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The Men Who Are Boycotting Valentine's Day In Kenya


In Kenya today, some men are boycotting Valentine's Day and going instead to men's empowerment conferences. NPR's Eyder Peralta joined me earlier from Nairobi with some of the attendees.

EYDER PERALTA, BYLINE: So I'm at one of the after-parties of these so-called men's conferences. And it's a bar. And there are a lot of men, but actually quite a few women, too.

And, look; Audie, all of this here in Kenya started as a joke on social media a few years ago. It was a bunch of Kenyan men joking that women just wanted to fleece them on Valentine's Day. But this really touched a nerve here. And suddenly, you know, a pastor had one of these conferences last year. And this year, they are everywhere.

I actually have two friends here, James Ambola (ph) and Kevin Kamau (ph), who have left their girlfriends behind today. And they're laughing. And, Audie, I'm going to let you talk some sense into them.

CORNISH: Hi (laughter).



CORNISH: Why did you need to get away from your girlfriends tonight?

UNIDENTIFIED PERSON #1: Today's all about us - you know, us as men, meeting, talking - men stuff. There's a lot of stuff to talk about, you know?

CORNISH: What do you talk about on this day that you don't talk about the rest of the year?

UNIDENTIFIED PERSON #2: You know, how to unite men, because in the society today, as women are being empowered, men are left behind, OK? So now what's happening is we are trying to, you know, help the boy child as well because most of the times, you can see that girls are becoming lawyers, which is not bad. Girls are becoming lawyers and doctors and, you know, big, big names. And we need to also empower the boy child, who is, you know, looked at as the man of the home, and, you know, empower them and encourage them, you know, to do it in life as well.

UNIDENTIFIED PERSON #1: Every organization right now is doing women empowerment and everything. And it's like it's gone beyond. Right now, the boy child has been forgotten. They've gotten into drugs and stuff. They're all over. Some are getting lazy because the ladies have overshadowed them. So we have to punch (ph) these guys. We have to tell them, you know, get back to business. We have to encourage them.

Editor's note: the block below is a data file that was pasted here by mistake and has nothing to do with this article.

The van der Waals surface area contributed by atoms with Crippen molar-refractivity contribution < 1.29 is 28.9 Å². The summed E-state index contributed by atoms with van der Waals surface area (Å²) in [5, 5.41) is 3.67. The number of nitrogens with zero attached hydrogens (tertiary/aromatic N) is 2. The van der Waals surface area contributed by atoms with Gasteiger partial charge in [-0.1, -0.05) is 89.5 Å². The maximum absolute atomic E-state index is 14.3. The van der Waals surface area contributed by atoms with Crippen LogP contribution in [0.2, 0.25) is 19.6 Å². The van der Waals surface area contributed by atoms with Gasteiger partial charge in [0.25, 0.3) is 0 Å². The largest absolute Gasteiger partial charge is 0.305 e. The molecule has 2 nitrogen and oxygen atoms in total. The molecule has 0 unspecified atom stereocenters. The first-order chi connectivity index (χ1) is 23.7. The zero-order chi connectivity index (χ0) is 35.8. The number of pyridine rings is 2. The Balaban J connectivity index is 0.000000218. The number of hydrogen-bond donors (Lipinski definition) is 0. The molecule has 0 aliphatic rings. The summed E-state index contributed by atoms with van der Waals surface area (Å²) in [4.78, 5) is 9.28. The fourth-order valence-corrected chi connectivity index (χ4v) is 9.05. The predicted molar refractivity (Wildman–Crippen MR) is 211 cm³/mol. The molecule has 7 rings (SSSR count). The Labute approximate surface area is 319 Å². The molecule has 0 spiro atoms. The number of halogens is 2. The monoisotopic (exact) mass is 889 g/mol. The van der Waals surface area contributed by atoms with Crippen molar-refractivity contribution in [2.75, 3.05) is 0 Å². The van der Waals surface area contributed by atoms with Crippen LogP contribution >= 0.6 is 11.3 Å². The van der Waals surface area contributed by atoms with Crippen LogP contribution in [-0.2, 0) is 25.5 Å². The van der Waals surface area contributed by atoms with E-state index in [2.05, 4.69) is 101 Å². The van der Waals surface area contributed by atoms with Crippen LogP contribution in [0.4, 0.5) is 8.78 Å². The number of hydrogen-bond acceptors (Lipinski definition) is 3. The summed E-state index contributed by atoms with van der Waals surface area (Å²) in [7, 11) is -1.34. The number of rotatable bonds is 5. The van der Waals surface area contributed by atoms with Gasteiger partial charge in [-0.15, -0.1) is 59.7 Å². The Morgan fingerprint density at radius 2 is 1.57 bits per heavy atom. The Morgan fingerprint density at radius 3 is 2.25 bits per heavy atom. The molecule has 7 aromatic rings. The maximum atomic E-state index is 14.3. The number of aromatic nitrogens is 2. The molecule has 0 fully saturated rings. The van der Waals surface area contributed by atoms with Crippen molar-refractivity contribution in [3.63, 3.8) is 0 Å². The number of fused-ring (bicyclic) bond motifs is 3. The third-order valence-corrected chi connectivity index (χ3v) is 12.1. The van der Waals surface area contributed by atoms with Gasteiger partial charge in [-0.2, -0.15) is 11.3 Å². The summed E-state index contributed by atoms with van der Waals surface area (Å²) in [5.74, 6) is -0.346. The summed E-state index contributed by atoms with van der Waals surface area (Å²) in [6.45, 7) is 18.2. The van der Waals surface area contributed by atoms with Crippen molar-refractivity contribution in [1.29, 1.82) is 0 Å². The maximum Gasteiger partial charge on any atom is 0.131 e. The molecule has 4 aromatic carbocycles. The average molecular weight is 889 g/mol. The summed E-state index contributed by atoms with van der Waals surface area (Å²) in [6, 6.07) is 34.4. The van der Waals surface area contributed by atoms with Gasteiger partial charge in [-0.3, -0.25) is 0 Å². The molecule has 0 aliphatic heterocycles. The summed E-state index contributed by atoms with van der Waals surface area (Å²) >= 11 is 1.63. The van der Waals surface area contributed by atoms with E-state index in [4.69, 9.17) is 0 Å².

And we need this time alone. We need this time to party, just to talk about them and talk to them and tell them, you know what? We are focused, and we need to do this. We need to grow this man and - you know?

UNIDENTIFIED PERSON #2: Yeah, that's it.

CORNISH: Well, James Ambola and Kevin Kamau, thank you so much for speaking with me.



PERALTA: All right. I'm back.

CORNISH: Eyder, so help us understand what goes on at this conference beyond the party.

PERALTA: So, you know, the big issue is that the men at this conference felt that they had lost their place in society. Women have started earning money. They've become independent, working outside the home. The roles have changed, but they feel like women still have the same expectations of them. And to be fair, there were men at the conference who said that they had to learn to be better to be partners with women. But the lines that got the biggest applause and cheers were when men said women need to learn to take a back seat, to be submissive.

CORNISH: There's a men's rights-type movement here in the U.S. Can you talk about whether in Kenya this is seen as a full-blown movement yet?

PERALTA: There are certainly a lot of people here who are celebrating Valentine's Day, but the gender equality commission here in Kenya actually did a study about this, and they found that most Kenyans believe that society is leaving men and boys behind. So what you've seen this year particularly is this has taken over the country. This has taken over the conversation of the country. So, yeah, I think it is a full-blown movement.

CORNISH: And can I ask how women are feeling about this?

PERALTA: You know, a lot of women actually agree with the men in Kenya. But I spoke to Grace Wamue-Ngare, an academic who studies gender. And when I brought up these feelings of inadequacy by men, she laughed for about 30 seconds because she says Kenya is still a deeply unequal place. The constitution, for example, mandates that one-third of Parliament should be women, and that has never been attained. So men's complaints ring hollow to her.

But this professor - she says that changes have happened really fast here in Kenya. Women have gotten jobs, and they've left bad men because they now have the means to. She says divorce rates are up; marriage rates are down. And she says this feels like women and men are at war right now in Kenya. But she says that change always feels like a crisis, and things will settle down, she says, when men accept that women will not go back to staying quiet and staying at home.

CORNISH: That's NPR's Eyder Peralta reporting on Kenyan men boycotting Valentine's Day. Thanks so much.

PERALTA: Thank you, Audie.

(SOUNDBITE OF MUSIC) Transcript provided by NPR, Copyright NPR.

Eyder Peralta is NPR's East Africa correspondent based in Nairobi, Kenya.
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